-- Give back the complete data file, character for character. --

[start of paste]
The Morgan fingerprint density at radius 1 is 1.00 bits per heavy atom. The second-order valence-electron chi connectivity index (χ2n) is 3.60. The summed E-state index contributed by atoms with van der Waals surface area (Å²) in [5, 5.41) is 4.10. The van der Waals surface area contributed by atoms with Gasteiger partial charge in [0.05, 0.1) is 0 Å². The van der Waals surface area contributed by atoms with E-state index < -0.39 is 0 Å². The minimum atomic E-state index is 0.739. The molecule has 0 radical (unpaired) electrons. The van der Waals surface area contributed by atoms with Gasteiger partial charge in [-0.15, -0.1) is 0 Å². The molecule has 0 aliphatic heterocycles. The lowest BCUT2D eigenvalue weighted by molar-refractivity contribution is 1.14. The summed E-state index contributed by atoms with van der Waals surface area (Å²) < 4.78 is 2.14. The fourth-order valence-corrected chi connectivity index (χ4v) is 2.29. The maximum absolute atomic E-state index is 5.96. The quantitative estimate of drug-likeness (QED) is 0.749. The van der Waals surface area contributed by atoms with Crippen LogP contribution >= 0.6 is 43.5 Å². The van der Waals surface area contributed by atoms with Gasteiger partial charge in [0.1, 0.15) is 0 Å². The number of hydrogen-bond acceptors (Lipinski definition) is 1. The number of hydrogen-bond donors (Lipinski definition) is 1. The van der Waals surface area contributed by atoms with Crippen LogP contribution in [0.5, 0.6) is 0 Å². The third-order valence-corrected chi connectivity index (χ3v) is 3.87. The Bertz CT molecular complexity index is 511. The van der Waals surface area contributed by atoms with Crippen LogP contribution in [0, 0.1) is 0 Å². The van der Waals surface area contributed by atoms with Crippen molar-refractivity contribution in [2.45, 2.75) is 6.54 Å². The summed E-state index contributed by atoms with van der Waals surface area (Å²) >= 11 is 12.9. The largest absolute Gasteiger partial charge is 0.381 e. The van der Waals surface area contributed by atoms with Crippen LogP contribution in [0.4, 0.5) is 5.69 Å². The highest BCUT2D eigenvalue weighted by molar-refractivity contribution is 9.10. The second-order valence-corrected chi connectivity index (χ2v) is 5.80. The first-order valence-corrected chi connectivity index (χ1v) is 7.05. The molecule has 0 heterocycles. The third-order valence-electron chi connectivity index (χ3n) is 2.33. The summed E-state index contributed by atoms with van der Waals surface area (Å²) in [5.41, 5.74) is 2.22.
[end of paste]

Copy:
The Morgan fingerprint density at radius 1 is 1.00 bits per heavy atom. The second-order valence-electron chi connectivity index (χ2n) is 3.60. The summed E-state index contributed by atoms with van der Waals surface area (Å²) in [5, 5.41) is 4.10. The van der Waals surface area contributed by atoms with Gasteiger partial charge in [0.05, 0.1) is 0 Å². The van der Waals surface area contributed by atoms with E-state index < -0.39 is 0 Å². The minimum atomic E-state index is 0.739. The molecule has 0 radical (unpaired) electrons. The van der Waals surface area contributed by atoms with Gasteiger partial charge in [-0.15, -0.1) is 0 Å². The molecule has 0 aliphatic heterocycles. The lowest BCUT2D eigenvalue weighted by molar-refractivity contribution is 1.14. The summed E-state index contributed by atoms with van der Waals surface area (Å²) < 4.78 is 2.14. The fourth-order valence-corrected chi connectivity index (χ4v) is 2.29. The maximum absolute atomic E-state index is 5.96. The quantitative estimate of drug-likeness (QED) is 0.749. The van der Waals surface area contributed by atoms with Crippen LogP contribution >= 0.6 is 43.5 Å². The van der Waals surface area contributed by atoms with Gasteiger partial charge in [0.1, 0.15) is 0 Å². The number of hydrogen-bond acceptors (Lipinski definition) is 1. The number of hydrogen-bond donors (Lipinski definition) is 1. The van der Waals surface area contributed by atoms with Crippen LogP contribution in [0.5, 0.6) is 0 Å². The third-order valence-corrected chi connectivity index (χ3v) is 3.87. The Bertz CT molecular complexity index is 511. The van der Waals surface area contributed by atoms with Crippen LogP contribution in [0, 0.1) is 0 Å². The van der Waals surface area contributed by atoms with Crippen molar-refractivity contribution in [2.45, 2.75) is 6.54 Å². The summed E-state index contributed by atoms with van der Waals surface area (Å²) >= 11 is 12.9. The largest absolute Gasteiger partial charge is 0.381 e. The van der Waals surface area contributed by atoms with Crippen LogP contribution in [0.4, 0.5) is 5.69 Å². The highest BCUT2D eigenvalue weighted by molar-refractivity contribution is 9.10. The second-order valence-corrected chi connectivity index (χ2v) is 5.80. The first-order valence-corrected chi connectivity index (χ1v) is 7.05. The molecule has 0 heterocycles. The third-order valence-electron chi connectivity index (χ3n) is 2.33. The summed E-state index contributed by atoms with van der Waals surface area (Å²) in [5.41, 5.74) is 2.22.